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 The Curate's Egg

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Posts : 1447
Join date : 2013-08-24
Location : Over the rainbow

The Curate's Egg Empty
PostSubject: The Curate's Egg   The Curate's Egg EmptySat Aug 31, 2013 3:07 pm

The Curate’s Egg – A British expression derived from a famous Victorian cartoon in ‘Punch’ magazine, meaning something which has a mix of good and bad qualities.

The Kid flicked a greasy lump from his arm.  “Heyes, everyone’s lookin’ at us,” he muttered under his breath.  “We’re covered in corned beef.”

“Stop complaining.  You got us roped into the stupidest plan in the world.  Blowing up the building wasn’t going to harm a photograph in a safe.  Why didn’t you just get me to open it?”

“I didn’t have time.  When Clara blurted out that Clarence was bein’ blackmailed by ‘Seth the Butcher,’ and he’d gone to sort it out once and for all.  I just reacted.  How was I to know that she meant a real butcher, and that it wasn’t a nickname?”

Heyes took off his hat, shaking gobs of fat from the crown.  “You’re fooling nobody.  It’s Clara you’re interested in protecting.”

“Clarence’s a man of the cloth now, and he’s made good under a false name.  His past is bein’ held against him, so he thought he’d use his old skills and blow the evidence to smithereens,” the Kid paused, “besides, it ain’t fair on Clara to be forced into marryin’ someone she doesn’t want, just to save her brother from jail.”  

“Yeah?  Well, it’s a good job he went straight because he’s useless as an explosives man.  The butcher’s shop is a burning wreck and Seth still has the photograph,” Heyes dusted more chunks from his shoulders “and if we hadn’t jumped into those storage barrels out the back we’d all be in jail.  Dear God; it wasn’t bad enough that there was meat flying everywhere, we had to sit in it too.”

“My first thought was to save Clarence.

“Kid, the whole problem here is that you didn’t think; not with your head anyway.”  He indicated across the road with his head and shooed away the delighted looking dog slobbering at his boots.  “Let’s go for a drink.  I need to work out how to sort this mess once and for all.”


“Mr.  Roebuck?  Seth Roebuck?”  The butcher smiled at the dark eyed man in the brown suit.  Heyes continued.  “I’m an assessor for the Pearl Mutual Insurance Company.  I believe you made a claim?”

“I sure did.  You got here real quick.”

Heyes smiled casually, trying to disguise the urgency to complete his mission before the real insurance agent turned up and thanking his lucky stars that Roebuck had been boasting of his coming windfall in the saloon.  “I was in the area.  Now, why don’t you tell me what happened?  This place sure is a mess.”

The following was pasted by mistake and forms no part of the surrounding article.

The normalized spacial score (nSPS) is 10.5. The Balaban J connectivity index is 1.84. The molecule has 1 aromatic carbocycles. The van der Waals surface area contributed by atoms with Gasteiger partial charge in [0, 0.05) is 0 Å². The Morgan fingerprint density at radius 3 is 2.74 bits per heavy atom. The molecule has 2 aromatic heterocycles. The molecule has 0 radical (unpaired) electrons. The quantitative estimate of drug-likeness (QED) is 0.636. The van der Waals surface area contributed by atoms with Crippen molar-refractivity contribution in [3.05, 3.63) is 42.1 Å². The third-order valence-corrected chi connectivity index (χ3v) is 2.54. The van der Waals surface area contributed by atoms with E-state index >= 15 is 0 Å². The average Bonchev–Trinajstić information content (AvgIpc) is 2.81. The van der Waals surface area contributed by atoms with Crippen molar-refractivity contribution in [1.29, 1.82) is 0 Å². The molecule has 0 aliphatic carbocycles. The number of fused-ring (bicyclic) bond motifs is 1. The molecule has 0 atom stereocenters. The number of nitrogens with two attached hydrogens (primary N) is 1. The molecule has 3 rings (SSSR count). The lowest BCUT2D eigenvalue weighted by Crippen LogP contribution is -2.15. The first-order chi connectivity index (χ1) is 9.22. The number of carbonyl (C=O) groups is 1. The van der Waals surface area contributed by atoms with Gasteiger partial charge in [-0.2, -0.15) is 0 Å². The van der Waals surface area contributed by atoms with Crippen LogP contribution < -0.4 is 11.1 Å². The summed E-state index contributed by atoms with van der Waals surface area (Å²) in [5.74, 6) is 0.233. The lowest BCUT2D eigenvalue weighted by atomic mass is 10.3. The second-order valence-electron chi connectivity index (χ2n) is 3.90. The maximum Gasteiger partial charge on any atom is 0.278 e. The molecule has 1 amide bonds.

Seth bristled indignantly, shifting his braces over his expansive belly, the light catching his bald pate.  “My business was blown up.  This is my home and there ain’t nothin’ wrong with it.  There’s just the lack of a woman’s touch, that’s all.”

Heyes arched his eyebrows.  “The house or the owner?”

Seth wobbled his jowls indignantly, increasing his resemblance to a constipated bulldog.  “Men outnumber women ten to one about here.  It ain’t so easy to find a wife.”

Heyes nodded.  “Sorry.  I guess being a married man; I take things like that for granted.”

“Well, I hope to be part of that club soon.  There’s a real sweet, little girl in town I’ve been wooin’.  I can’t wait for the day I carry Clara over the threshold.”

Heyes slipped into his best poker face to avoid giving an indication of his views on Roebuck’s ‘wooing’ techniques.  “So you’re sure she’ll say ‘yes,’ then?” he queried.

Roebuck nodded.  “She’s been real skittish, but I think I’ve managed to break down her resistance at last.”  He mopped his constantly clammy forehead with a grimy handkerchief.  “This time next week I’ll make an honest woman of her.”  

“I’m sure that this time next week she’ll be a very happy woman.”  Heyes smiled.  “I hope she’s not after the insurance payout.  You want to be careful; you don’t want a wife who only wants you for your money.”

Roebuck gave an unsavoury smile.  “Oh, I’m not worried.  Clara ain’t the type to marry for money.  She’s as pure as they come.  Her brother’s a Catholic Priest, you know, I met her as part of the congregation.  The money’s just a little sweetener for her.  She’s suddenly got a whole lot keener.  I’ve won her over at last.”

“Good for you,” twinkled Heyes.   “Now, can you find your original insurance schedule?”

“It’s in the safe down at the shop.  It’ll be fine.  The safe’ll withstand anything other than a direct blast.   Come on.”

Heyes looked shocked.  “Walk about smoking remains in my suit?  It’ll get ruined.  Can I wait here?  I have some paperwork I can get on with while you find it.”

“But you’ll need to see the shop anyway, won’t you?”  

“Not until I’m sure you’re covered, I won’t.”  Heyes shifted a stack of dirty dishes aside and sat at the table.  “I’ve been caught like that before.  I once ruined a pair of five dollar shoes wading through a flooded basement only to find the policy had expired.  Go get it.  I’ll be waiting.”